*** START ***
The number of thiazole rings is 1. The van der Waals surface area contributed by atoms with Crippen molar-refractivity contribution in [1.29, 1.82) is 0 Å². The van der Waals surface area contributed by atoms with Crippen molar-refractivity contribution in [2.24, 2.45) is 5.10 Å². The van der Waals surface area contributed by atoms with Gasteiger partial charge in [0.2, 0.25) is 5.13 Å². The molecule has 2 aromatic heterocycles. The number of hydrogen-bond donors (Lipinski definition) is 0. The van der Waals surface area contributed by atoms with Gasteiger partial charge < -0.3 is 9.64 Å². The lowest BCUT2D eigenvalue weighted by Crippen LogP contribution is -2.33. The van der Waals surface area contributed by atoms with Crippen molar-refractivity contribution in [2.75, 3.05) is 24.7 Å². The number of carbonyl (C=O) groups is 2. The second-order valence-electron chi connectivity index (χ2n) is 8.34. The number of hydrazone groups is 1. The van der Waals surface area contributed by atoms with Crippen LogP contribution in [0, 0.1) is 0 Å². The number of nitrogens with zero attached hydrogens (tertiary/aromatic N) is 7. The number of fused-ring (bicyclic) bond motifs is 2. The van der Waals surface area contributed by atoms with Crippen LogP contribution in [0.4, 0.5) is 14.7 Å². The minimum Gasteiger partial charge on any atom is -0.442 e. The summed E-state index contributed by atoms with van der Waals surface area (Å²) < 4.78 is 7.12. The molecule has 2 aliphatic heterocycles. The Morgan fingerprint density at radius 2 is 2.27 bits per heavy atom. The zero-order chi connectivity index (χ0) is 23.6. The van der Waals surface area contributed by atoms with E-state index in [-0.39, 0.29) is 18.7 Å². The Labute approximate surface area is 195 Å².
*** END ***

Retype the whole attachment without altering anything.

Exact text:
The number of thiazole rings is 1. The van der Waals surface area contributed by atoms with Crippen molar-refractivity contribution in [1.29, 1.82) is 0 Å². The van der Waals surface area contributed by atoms with Crippen molar-refractivity contribution in [2.24, 2.45) is 5.10 Å². The van der Waals surface area contributed by atoms with Gasteiger partial charge in [0.2, 0.25) is 5.13 Å². The molecule has 2 aromatic heterocycles. The number of hydrogen-bond donors (Lipinski definition) is 0. The van der Waals surface area contributed by atoms with Gasteiger partial charge < -0.3 is 9.64 Å². The lowest BCUT2D eigenvalue weighted by Crippen LogP contribution is -2.33. The van der Waals surface area contributed by atoms with Crippen molar-refractivity contribution in [2.75, 3.05) is 24.7 Å². The number of carbonyl (C=O) groups is 2. The second-order valence-electron chi connectivity index (χ2n) is 8.34. The number of hydrazone groups is 1. The van der Waals surface area contributed by atoms with Crippen LogP contribution in [0, 0.1) is 0 Å². The number of nitrogens with zero attached hydrogens (tertiary/aromatic N) is 7. The number of fused-ring (bicyclic) bond motifs is 2. The van der Waals surface area contributed by atoms with Crippen LogP contribution in [0.4, 0.5) is 14.7 Å². The minimum Gasteiger partial charge on any atom is -0.442 e. The summed E-state index contributed by atoms with van der Waals surface area (Å²) < 4.78 is 7.12. The molecule has 2 aliphatic heterocycles. The Morgan fingerprint density at radius 2 is 2.27 bits per heavy atom. The zero-order chi connectivity index (χ0) is 23.6. The van der Waals surface area contributed by atoms with E-state index in [-0.39, 0.29) is 18.7 Å². The Labute approximate surface area is 195 Å².